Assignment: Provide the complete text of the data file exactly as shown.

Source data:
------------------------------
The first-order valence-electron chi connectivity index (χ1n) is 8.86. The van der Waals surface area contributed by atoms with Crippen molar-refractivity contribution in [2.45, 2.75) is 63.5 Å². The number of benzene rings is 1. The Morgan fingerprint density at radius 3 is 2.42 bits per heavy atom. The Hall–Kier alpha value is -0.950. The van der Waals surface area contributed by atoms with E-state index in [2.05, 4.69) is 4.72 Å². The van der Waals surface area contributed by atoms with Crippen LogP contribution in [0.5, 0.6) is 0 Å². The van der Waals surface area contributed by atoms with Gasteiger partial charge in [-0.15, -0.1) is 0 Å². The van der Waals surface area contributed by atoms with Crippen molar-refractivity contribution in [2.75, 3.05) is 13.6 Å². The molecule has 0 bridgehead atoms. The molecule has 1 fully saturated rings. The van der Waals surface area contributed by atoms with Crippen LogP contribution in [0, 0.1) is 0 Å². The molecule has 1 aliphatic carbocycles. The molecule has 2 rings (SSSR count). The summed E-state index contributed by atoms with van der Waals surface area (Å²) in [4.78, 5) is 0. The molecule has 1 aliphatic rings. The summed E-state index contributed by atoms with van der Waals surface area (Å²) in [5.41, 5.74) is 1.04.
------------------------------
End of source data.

The first-order valence-electron chi connectivity index (χ1n) is 8.86. The van der Waals surface area contributed by atoms with Crippen molar-refractivity contribution in [2.45, 2.75) is 63.5 Å². The number of benzene rings is 1. The Morgan fingerprint density at radius 3 is 2.42 bits per heavy atom. The Hall–Kier alpha value is -0.950. The van der Waals surface area contributed by atoms with E-state index in [2.05, 4.69) is 4.72 Å². The van der Waals surface area contributed by atoms with Crippen LogP contribution in [0.5, 0.6) is 0 Å². The van der Waals surface area contributed by atoms with Gasteiger partial charge in [-0.15, -0.1) is 0 Å². The van der Waals surface area contributed by atoms with Crippen molar-refractivity contribution in [2.75, 3.05) is 13.6 Å². The molecule has 0 bridgehead atoms. The molecule has 1 fully saturated rings. The van der Waals surface area contributed by atoms with Crippen LogP contribution in [0, 0.1) is 0 Å². The molecule has 1 aliphatic carbocycles. The molecule has 2 rings (SSSR count). The summed E-state index contributed by atoms with van der Waals surface area (Å²) in [4.78, 5) is 0. The molecule has 1 aliphatic rings. The summed E-state index contributed by atoms with van der Waals surface area (Å²) in [5.41, 5.74) is 1.04.